What's important is that you should facilitate the search process to the maximum: place all the filters in one location, separate available and already-booked rooms, show the best offers in the top of the search results, give names to icons, place a search box and the main buttons ("book," "contact," "pay") in a prominent location. These small tips will help you create a software product design that meets the user's needs and expectations.
In 2000, Steve Krug, the design guru, introduced the design principle "Don't make me think" about creating intuitive navigation. Although he was speaking about web usability, this rule is successfully applied to mobile applications. By now, it has become one of the key software product design principles.
By the way, in the third edition of his book, Steve Krug included a chapter on mobile usability and said that the mobile app interface should be developed in such a way that people use the product without thinking.
To provide intuitive navigation, follow two simple rules:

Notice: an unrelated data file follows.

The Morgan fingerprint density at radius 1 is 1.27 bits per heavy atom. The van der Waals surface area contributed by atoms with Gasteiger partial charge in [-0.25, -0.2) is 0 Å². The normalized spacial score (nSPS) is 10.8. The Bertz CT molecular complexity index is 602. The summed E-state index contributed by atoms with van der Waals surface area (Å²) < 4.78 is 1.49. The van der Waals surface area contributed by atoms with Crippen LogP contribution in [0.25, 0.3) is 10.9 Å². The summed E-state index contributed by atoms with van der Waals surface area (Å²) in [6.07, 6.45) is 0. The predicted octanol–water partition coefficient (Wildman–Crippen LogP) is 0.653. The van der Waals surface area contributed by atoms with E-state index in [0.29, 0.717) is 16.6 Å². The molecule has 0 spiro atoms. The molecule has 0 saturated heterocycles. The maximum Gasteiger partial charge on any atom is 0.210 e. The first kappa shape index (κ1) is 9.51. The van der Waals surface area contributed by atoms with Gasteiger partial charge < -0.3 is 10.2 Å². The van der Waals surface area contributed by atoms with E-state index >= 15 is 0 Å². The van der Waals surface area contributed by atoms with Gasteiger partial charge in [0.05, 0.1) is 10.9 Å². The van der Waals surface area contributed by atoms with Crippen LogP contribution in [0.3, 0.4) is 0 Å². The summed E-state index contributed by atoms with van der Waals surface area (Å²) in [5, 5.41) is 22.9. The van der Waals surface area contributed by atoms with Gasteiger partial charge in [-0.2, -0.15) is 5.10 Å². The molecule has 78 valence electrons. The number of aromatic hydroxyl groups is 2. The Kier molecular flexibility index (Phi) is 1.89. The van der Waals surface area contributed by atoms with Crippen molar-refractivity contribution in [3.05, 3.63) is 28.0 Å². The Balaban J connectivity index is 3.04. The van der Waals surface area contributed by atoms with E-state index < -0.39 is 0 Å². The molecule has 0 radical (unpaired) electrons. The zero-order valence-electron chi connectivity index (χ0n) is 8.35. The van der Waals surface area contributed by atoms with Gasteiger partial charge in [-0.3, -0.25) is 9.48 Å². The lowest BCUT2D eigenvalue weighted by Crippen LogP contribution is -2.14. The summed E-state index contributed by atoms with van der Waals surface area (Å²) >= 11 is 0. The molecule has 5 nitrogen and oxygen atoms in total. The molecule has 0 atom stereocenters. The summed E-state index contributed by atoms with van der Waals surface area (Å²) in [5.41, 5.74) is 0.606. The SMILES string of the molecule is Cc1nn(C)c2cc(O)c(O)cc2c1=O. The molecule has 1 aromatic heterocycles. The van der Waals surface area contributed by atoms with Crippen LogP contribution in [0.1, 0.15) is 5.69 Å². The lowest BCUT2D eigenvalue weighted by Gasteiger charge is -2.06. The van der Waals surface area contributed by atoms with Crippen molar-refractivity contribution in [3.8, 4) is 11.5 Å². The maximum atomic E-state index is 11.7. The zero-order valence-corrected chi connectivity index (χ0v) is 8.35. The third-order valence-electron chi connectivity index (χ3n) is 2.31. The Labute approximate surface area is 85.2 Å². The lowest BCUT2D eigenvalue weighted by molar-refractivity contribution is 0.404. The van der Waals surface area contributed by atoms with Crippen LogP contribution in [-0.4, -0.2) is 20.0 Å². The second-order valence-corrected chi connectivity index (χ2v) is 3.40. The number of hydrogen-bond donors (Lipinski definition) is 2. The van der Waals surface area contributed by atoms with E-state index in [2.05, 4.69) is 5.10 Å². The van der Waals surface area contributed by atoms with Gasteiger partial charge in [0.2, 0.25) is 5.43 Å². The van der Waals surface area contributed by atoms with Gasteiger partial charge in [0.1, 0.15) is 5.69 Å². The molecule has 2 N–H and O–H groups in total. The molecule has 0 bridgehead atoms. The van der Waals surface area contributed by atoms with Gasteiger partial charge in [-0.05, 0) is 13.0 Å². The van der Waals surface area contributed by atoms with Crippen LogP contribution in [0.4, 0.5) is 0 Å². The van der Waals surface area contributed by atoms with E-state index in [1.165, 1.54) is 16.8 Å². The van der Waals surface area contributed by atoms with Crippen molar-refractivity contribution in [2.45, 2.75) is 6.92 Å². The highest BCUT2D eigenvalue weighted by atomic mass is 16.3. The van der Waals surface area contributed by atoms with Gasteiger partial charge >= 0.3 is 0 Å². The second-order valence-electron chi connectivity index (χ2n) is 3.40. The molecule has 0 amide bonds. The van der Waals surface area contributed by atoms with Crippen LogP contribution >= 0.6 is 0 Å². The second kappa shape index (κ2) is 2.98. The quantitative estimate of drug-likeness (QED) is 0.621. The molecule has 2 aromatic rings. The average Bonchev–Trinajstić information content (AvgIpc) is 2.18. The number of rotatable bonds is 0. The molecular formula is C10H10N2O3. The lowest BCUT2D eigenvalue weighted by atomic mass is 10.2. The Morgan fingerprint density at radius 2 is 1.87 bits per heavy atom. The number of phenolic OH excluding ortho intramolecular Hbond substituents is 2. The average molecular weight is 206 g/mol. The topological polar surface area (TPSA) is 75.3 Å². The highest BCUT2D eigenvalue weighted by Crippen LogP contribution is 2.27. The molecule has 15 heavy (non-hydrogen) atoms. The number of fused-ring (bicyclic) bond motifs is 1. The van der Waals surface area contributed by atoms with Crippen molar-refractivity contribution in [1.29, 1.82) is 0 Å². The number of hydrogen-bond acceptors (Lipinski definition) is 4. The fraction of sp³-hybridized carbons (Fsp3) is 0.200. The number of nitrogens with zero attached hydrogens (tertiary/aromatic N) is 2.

Good navigation directs users through the app/website and enables them to focus on the content. However, providing it in mobile solutions is a real challenge due to the small screen size of mobile devices and the need to create a contrast between the content and the application interface.
A user-friendly mobile or web interface like a good joke—it's self-explanatory. Simplicity, convenience, and clarity are the three main factors that define it. Wanting to make a cool UI/UX design, designers often look for the "golden mean" between something nice and intuitive or stylish and creative.
The ability to find the right balance is an important thing that determines the designer's professionalism and affects product success. Check out several recommendations that will help you create a great interface of your mobile/web solution.
We've gotten used to having a "close window" button in the upper right corner of the page/form and expect to see it in this very place. Surely, if a designer puts it on the bottom or removes it at all, we'll be confused. The same goes for plenty of elements: icons, buttons, screens, etc.
The use of software design standards that have been formulated throughout the existence of mobile applications facilitates the life of both users and designers. When different interfaces use similar elements, the task gets even simpler.